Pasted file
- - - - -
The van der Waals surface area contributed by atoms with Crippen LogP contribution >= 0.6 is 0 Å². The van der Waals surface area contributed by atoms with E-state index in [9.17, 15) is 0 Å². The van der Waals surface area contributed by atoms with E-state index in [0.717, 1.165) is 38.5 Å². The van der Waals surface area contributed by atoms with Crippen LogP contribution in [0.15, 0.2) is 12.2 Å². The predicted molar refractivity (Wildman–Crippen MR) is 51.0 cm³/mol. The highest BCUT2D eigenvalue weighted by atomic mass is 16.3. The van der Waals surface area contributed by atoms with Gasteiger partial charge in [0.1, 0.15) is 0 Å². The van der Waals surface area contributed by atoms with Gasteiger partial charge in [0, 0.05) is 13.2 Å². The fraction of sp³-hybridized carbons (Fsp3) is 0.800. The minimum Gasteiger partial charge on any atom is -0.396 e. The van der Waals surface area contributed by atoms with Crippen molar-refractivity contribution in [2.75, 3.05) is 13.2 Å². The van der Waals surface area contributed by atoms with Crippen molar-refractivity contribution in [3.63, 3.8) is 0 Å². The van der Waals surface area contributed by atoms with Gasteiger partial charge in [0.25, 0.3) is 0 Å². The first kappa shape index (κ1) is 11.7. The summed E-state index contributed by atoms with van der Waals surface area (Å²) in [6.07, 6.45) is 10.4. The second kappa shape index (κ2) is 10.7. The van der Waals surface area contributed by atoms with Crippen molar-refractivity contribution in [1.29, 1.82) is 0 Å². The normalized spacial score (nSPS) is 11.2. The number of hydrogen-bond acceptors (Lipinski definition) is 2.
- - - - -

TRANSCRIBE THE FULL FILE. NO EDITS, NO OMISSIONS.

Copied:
The van der Waals surface area contributed by atoms with Crippen LogP contribution >= 0.6 is 0 Å². The van der Waals surface area contributed by atoms with E-state index in [9.17, 15) is 0 Å². The van der Waals surface area contributed by atoms with E-state index in [0.717, 1.165) is 38.5 Å². The van der Waals surface area contributed by atoms with Crippen LogP contribution in [0.15, 0.2) is 12.2 Å². The predicted molar refractivity (Wildman–Crippen MR) is 51.0 cm³/mol. The highest BCUT2D eigenvalue weighted by atomic mass is 16.3. The van der Waals surface area contributed by atoms with Gasteiger partial charge in [0.1, 0.15) is 0 Å². The van der Waals surface area contributed by atoms with Gasteiger partial charge in [0, 0.05) is 13.2 Å². The fraction of sp³-hybridized carbons (Fsp3) is 0.800. The minimum Gasteiger partial charge on any atom is -0.396 e. The van der Waals surface area contributed by atoms with Crippen molar-refractivity contribution in [2.75, 3.05) is 13.2 Å². The van der Waals surface area contributed by atoms with Crippen molar-refractivity contribution in [3.63, 3.8) is 0 Å². The van der Waals surface area contributed by atoms with Gasteiger partial charge in [0.25, 0.3) is 0 Å². The first kappa shape index (κ1) is 11.7. The summed E-state index contributed by atoms with van der Waals surface area (Å²) in [6.07, 6.45) is 10.4. The second kappa shape index (κ2) is 10.7. The van der Waals surface area contributed by atoms with Crippen molar-refractivity contribution in [1.29, 1.82) is 0 Å². The normalized spacial score (nSPS) is 11.2. The number of hydrogen-bond acceptors (Lipinski definition) is 2.